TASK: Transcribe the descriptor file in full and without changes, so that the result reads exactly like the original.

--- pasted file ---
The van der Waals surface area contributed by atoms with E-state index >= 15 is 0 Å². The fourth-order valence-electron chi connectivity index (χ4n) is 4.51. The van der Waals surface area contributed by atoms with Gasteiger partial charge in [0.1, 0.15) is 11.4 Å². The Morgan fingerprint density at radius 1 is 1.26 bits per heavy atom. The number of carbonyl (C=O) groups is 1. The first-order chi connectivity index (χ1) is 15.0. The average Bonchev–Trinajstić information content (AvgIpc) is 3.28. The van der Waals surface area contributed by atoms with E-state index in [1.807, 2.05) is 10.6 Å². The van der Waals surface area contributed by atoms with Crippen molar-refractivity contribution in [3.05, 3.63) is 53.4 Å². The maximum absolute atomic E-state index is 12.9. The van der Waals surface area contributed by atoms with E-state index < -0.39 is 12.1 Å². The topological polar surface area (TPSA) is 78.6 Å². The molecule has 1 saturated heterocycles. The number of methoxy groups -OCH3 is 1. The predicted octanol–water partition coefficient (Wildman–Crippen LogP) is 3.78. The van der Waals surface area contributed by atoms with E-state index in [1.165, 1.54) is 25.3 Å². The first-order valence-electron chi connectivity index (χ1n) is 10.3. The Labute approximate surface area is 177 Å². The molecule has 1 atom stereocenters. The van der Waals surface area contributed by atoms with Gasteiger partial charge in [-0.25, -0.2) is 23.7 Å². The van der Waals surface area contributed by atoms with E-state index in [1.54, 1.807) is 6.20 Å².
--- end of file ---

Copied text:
The van der Waals surface area contributed by atoms with E-state index >= 15 is 0 Å². The fourth-order valence-electron chi connectivity index (χ4n) is 4.51. The van der Waals surface area contributed by atoms with Gasteiger partial charge in [0.1, 0.15) is 11.4 Å². The Morgan fingerprint density at radius 1 is 1.26 bits per heavy atom. The number of carbonyl (C=O) groups is 1. The first-order chi connectivity index (χ1) is 15.0. The average Bonchev–Trinajstić information content (AvgIpc) is 3.28. The van der Waals surface area contributed by atoms with E-state index in [1.807, 2.05) is 10.6 Å². The van der Waals surface area contributed by atoms with Crippen molar-refractivity contribution in [3.05, 3.63) is 53.4 Å². The maximum absolute atomic E-state index is 12.9. The van der Waals surface area contributed by atoms with E-state index < -0.39 is 12.1 Å². The topological polar surface area (TPSA) is 78.6 Å². The molecule has 1 saturated heterocycles. The number of methoxy groups -OCH3 is 1. The predicted octanol–water partition coefficient (Wildman–Crippen LogP) is 3.78. The van der Waals surface area contributed by atoms with E-state index in [1.165, 1.54) is 25.3 Å². The first-order valence-electron chi connectivity index (χ1n) is 10.3. The Labute approximate surface area is 177 Å². The molecule has 1 atom stereocenters. The van der Waals surface area contributed by atoms with Gasteiger partial charge in [-0.25, -0.2) is 23.7 Å². The van der Waals surface area contributed by atoms with E-state index in [1.54, 1.807) is 6.20 Å².